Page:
In part due to the paucity of research on paternal prenatal and postpartum depression, experts are still sketchy on the risk factors for fathers. A personal history of depression puts both mothers and fathers at a higher risk, as does a sick baby, financial strain or relationship problems. Add to that list the changing expectations pushing dads to become more involved parents, says Courtenay, and many new fathers are left feeling overwhelmed and at greater risk for anxiety and depressive symptoms.
In a study Courtenay is currently undertaking, initial data from some 1,500 fathers have shown that other risk factors include an unexpected pregnancy or unhappiness with the baby's gender.
Downsides of depressed dads
Like mothers who are depressed, fathers who suffer from depression can have negative impacts on their children's development years down the road.
"When Dad is depressed, Dad tends to interact less with the child and bonds less with the child," Paulson notes. He coauthored a study that found fathers with depression were less likely to read to their children, and those children were more likely to have relatively poor language skills.
A study of more than 10,000 children in the U.K., published in 2005 in The Lancet, found that "depression in fathers during the postnatal period was associated with adverse emotional and behavioral outcomes in children aged 3.5 years." This correlation was seen even when the researchers controlled for maternal depression, the authors, led by Paul Ramchandani of the University of Oxford, concluded.
Another study, published in 2008 in The Journal of Child Psychology and Psychiatry, found that children whose fathers had been depressed during their early infancy were more likely to have behavioral problems by the time they were school age—a finding Paulson calls "very alarming." The longitudinal study, also led by Ramchandani, found that kids whose fathers had been depressed in both the prenatal stage and the first month of infancy "had the highest risk of subsequent psychopathology." And the effect was especially strong in boys who had had depressed fathers.
Depression in dads also seems to correlate with depression in mothers. Although the relationship is not one-to-one, having a partner with this sort of depression seems to increase an individual's likelihood of having it, too. This should prompt clinicians to assess the partners of parents with depression, Paulson says. Currently, however, he notes, "we don't know what direction that influence moves."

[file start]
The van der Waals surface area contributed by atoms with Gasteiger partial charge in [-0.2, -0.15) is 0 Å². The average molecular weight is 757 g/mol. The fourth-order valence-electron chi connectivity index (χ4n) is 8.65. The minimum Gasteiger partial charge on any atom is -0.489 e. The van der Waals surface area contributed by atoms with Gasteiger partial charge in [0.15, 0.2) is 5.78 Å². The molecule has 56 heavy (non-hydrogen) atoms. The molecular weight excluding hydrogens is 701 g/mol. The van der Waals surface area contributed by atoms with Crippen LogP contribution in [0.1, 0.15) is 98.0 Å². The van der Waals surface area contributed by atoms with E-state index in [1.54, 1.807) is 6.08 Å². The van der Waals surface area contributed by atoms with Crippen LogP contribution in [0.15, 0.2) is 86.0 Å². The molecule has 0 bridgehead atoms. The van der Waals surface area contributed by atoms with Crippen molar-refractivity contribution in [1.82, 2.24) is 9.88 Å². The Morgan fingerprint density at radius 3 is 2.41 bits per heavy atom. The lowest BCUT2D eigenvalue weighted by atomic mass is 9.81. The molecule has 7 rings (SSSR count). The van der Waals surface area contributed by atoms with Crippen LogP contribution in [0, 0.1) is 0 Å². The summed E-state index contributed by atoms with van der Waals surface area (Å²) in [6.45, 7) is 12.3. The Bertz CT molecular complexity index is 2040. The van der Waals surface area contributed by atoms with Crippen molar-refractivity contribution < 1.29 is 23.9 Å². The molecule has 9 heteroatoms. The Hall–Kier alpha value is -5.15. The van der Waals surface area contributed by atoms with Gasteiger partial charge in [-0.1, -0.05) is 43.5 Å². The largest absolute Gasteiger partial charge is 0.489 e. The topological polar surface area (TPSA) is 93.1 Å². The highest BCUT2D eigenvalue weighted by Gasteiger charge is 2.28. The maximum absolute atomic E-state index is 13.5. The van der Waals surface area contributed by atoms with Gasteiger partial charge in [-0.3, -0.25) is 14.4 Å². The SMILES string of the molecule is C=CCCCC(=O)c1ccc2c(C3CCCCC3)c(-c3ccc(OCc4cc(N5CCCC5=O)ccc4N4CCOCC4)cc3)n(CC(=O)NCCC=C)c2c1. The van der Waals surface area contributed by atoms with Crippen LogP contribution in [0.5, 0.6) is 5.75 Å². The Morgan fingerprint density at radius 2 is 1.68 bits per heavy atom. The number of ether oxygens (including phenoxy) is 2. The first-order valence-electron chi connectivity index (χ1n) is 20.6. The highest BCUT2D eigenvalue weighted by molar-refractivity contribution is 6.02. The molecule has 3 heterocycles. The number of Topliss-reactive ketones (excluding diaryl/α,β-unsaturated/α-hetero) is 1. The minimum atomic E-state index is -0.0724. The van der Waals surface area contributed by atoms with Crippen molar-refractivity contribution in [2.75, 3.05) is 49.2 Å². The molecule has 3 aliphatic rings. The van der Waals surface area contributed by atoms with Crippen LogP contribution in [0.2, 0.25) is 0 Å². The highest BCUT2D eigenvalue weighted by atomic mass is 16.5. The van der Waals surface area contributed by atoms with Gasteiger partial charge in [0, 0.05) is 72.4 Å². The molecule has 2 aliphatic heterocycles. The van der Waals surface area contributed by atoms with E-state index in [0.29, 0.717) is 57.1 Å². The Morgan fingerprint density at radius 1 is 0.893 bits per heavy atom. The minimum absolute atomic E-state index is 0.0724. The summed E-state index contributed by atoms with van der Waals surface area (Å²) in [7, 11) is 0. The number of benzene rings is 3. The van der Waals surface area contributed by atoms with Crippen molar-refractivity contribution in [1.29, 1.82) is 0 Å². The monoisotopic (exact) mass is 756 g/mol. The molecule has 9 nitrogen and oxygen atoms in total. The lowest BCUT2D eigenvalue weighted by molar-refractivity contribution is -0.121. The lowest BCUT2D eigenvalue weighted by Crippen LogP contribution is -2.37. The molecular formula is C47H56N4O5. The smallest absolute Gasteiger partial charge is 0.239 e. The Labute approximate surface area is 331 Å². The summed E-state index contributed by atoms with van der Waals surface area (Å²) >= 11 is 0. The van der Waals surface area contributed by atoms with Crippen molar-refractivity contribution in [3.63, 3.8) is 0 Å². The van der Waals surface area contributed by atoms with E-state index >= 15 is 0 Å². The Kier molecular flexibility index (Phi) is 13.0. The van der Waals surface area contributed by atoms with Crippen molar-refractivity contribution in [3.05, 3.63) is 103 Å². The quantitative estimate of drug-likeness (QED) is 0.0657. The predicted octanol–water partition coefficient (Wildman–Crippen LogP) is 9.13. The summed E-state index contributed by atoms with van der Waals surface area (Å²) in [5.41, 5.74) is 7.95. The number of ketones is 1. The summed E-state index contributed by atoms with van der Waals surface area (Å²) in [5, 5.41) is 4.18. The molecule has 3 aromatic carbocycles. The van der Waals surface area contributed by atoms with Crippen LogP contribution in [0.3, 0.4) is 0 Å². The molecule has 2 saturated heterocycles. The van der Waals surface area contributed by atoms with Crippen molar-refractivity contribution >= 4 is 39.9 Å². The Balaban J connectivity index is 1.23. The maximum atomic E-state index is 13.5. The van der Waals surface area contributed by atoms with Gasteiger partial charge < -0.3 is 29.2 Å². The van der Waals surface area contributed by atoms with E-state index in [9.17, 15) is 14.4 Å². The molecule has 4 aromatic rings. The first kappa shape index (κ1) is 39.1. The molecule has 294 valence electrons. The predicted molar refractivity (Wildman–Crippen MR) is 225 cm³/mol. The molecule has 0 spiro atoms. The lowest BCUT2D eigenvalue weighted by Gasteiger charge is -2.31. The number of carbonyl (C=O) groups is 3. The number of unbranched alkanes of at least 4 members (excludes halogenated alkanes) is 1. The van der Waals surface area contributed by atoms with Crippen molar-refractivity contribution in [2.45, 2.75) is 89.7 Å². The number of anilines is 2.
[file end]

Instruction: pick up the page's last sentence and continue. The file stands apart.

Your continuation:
Addressing dads' depression
Although he has been studying paternal postpartum depression for several years, Paulson was surprised to find a big difference between rates in the U.S. and those from studies based elsewhere. U.S. fathers had nearly twice the rate of paternal prenatal and postpartum depression, leading Paulson and his coauthor, Sharnail Bazemore, also of Eastern Virginia Medical School, to suggest further research on the "varying social norms and postpartum work practices cross-nationally."
As in mothers, postpartum depression in fathers seems to spike between three and six months after the birth of a child. Paulson speculates that this might have to do with the typical three-month term for maternity leave in the U.S., after which many mothers return to work, shifting responsibilities within the family. It is also an age at which children start exhibiting more challenging behavior, he notes.
Paulson recommends investigating treatment that focuses on whole families, addressing depression "as a family problem, not an individual problem."
Courtenay proposes ways to help prevent paternal—and maternal—depression from becoming a problem in the first place. With a growing checklist of risk factors, he says, the best thing to do is address any of them "before the baby comes along." If there is a history of depression, be prepared for a relapse and have plans in place for seeking treatment quickly. If there is strife in the relationship between the parents, seek counseling or other help before or during pregnancy. Or if a father-to-be is starting to feel anxious about his new role and responsibilities, he should enroll in a parenting class. "Putting that stuff in order beforehand" can help keep disruptive parental depression at bay, Courtenay notes.